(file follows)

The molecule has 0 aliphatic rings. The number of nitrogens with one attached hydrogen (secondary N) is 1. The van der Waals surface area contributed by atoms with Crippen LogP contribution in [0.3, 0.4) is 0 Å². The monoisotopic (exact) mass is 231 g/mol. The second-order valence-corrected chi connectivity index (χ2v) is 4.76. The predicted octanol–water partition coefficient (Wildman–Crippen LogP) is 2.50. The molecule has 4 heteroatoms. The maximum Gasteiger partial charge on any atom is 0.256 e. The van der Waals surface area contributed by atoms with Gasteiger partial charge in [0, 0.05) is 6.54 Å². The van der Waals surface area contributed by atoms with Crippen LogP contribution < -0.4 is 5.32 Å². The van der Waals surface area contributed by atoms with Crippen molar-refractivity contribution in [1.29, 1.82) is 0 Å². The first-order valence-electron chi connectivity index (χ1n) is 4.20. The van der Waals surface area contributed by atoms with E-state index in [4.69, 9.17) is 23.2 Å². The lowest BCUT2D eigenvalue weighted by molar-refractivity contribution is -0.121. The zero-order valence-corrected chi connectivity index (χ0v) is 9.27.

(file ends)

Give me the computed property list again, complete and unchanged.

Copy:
The molecule has 0 aliphatic rings. The number of nitrogens with one attached hydrogen (secondary N) is 1. The van der Waals surface area contributed by atoms with Crippen LogP contribution in [0.3, 0.4) is 0 Å². The monoisotopic (exact) mass is 231 g/mol. The second-order valence-corrected chi connectivity index (χ2v) is 4.76. The predicted octanol–water partition coefficient (Wildman–Crippen LogP) is 2.50. The molecule has 4 heteroatoms. The maximum Gasteiger partial charge on any atom is 0.256 e. The van der Waals surface area contributed by atoms with Gasteiger partial charge in [0, 0.05) is 6.54 Å². The van der Waals surface area contributed by atoms with Crippen LogP contribution < -0.4 is 5.32 Å². The van der Waals surface area contributed by atoms with Crippen molar-refractivity contribution in [1.29, 1.82) is 0 Å². The first-order valence-electron chi connectivity index (χ1n) is 4.20. The van der Waals surface area contributed by atoms with E-state index in [4.69, 9.17) is 23.2 Å². The lowest BCUT2D eigenvalue weighted by molar-refractivity contribution is -0.121. The zero-order valence-corrected chi connectivity index (χ0v) is 9.27.